• Concerns over funding and tracking progress were expressed.
  • My Brother’s Keeper is an opportunity to address many external barriers outside of the school that impact students and the school system.
  • My Brother’s Keeper hopes to influence policies and grants for all at-risk students, meaning there is no attempt to exclude girls from the discussion.

5:30 p.m. Public Comment

No public comment at this meeting.

5:45 p.m. Adjourn


Day 2 - March 10, 2015

Attendees for Day 2

Advisory Group Members: JudyAnn Bigby, Valerie Brown, Patrik Johansson, Janet Kahn, Jeff Levi (Chair), Jacob Lozada, Elizabeth Mayer-Davis, Dean Ornish, Barbara Otto, John Seffrin, Ellen Semonoff, Susan Swider, Sharon Van Horn, and Kimberlydawn Wisdom

On phone: Jerry Johnson and Herminia Palacio

Regrets: Richard Binder, Jonathan Fielding, Ned Helms, Charlotte Kerr, Linda Rosenstock, and Ellen Semonoff

HHS: Surgeon General VAMD Vivek Murthy, Corinne Graffunder (DFO), John Auerbach, Melissa Brodowski, Ayanna Johnson, Sudeshna Mukherjee, Rick Troiano, Brigette Ulin, and Elizabeth Walker

9:00 a.m. Update on Population Health Initiatives

Dawn Alley, Center for Medicare & Medicaid Innovation (CMMI)

Dr. Alley presented on the Center for Medicare and Medicaid Innovation’s (CMMI) new Accountable Health Communities concept. CMMI tests innovative models of payment delivery systems within Medicare, Medicaid, and Children’s Health Insurance Program (CHIP) programs. Models are tested for 5 years. If successful, these models are scaled up. This concept in development would look at how health-related social needs, such as housing, food security, education, and employment can impact health outcomes and save on health costs. The Accountable Health Communities project will use a community-driven approach and sustainable payment model to evaluate the effectiveness of these three mutually exclusive intervention models:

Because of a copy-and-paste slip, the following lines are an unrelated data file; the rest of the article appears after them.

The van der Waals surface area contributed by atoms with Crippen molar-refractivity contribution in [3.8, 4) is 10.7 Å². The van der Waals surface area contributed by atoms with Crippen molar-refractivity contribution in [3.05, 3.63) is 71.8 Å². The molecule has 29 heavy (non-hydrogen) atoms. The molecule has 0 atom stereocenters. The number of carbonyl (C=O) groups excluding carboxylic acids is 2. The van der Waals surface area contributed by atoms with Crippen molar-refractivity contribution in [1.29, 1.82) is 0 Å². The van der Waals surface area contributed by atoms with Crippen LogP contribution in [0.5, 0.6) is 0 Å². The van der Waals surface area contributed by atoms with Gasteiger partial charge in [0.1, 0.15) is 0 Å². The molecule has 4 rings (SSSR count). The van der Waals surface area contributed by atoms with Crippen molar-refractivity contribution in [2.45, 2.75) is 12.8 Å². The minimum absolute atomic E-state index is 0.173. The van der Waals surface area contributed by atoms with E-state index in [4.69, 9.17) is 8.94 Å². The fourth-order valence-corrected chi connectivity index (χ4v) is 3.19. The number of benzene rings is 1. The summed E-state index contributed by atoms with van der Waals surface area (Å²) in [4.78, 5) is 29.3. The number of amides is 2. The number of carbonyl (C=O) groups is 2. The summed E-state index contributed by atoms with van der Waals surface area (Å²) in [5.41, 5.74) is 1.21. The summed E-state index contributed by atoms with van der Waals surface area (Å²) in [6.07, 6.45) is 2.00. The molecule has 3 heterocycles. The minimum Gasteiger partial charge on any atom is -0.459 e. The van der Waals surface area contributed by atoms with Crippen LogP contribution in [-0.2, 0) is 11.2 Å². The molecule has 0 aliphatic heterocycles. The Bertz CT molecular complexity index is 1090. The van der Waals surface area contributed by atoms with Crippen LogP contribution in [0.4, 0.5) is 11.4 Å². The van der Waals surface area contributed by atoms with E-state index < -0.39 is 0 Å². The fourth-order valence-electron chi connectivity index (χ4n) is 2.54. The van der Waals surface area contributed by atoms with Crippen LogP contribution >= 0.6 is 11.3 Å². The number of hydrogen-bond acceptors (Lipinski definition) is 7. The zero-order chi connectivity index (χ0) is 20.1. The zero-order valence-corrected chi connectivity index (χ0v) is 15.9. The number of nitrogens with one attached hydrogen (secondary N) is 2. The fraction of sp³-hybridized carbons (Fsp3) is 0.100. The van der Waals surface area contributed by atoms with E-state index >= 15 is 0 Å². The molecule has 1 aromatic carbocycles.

• Low touch referral system: In this model, all beneficiaries are screened for a specific set of social and welfare needs upon entry to a clinic. This intervention will test the effectiveness of a systematic referral system vs. usual care.
  • Social service navigation: In this model, a beneficiary will receive a package of services that help resolve all types of social and welfare needs. These services are typically provided by a community health worker.
  • Social service navigation + community intervention: Using a collective impact framework, CMMI would support a primary organization that would bring together health and social service providers to assure access to needed social services. This project will support realignment of community services at the community level.

Discussion Highlights

Advisory Group members posed the following questions and comments: